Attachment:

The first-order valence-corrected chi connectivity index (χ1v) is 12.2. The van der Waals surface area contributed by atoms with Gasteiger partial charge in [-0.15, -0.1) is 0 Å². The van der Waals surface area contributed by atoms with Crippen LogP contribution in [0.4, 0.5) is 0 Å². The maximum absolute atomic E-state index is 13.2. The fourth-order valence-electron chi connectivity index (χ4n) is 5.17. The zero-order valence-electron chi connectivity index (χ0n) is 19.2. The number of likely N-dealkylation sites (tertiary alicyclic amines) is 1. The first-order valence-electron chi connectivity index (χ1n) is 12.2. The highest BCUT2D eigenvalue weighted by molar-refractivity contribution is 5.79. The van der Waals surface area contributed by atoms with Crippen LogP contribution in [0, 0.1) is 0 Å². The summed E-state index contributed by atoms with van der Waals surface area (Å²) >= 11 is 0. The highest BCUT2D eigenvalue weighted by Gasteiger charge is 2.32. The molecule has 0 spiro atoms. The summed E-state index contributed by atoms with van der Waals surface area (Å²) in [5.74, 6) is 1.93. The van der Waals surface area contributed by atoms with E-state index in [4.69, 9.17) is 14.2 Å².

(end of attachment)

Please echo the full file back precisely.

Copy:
The first-order valence-corrected chi connectivity index (χ1v) is 12.2. The van der Waals surface area contributed by atoms with Gasteiger partial charge in [-0.15, -0.1) is 0 Å². The van der Waals surface area contributed by atoms with Crippen LogP contribution in [0.4, 0.5) is 0 Å². The maximum absolute atomic E-state index is 13.2. The fourth-order valence-electron chi connectivity index (χ4n) is 5.17. The zero-order valence-electron chi connectivity index (χ0n) is 19.2. The number of likely N-dealkylation sites (tertiary alicyclic amines) is 1. The first-order valence-electron chi connectivity index (χ1n) is 12.2. The highest BCUT2D eigenvalue weighted by molar-refractivity contribution is 5.79. The van der Waals surface area contributed by atoms with Crippen LogP contribution in [0, 0.1) is 0 Å². The summed E-state index contributed by atoms with van der Waals surface area (Å²) >= 11 is 0. The highest BCUT2D eigenvalue weighted by Gasteiger charge is 2.32. The molecule has 0 spiro atoms. The summed E-state index contributed by atoms with van der Waals surface area (Å²) in [5.74, 6) is 1.93. The van der Waals surface area contributed by atoms with E-state index in [4.69, 9.17) is 14.2 Å².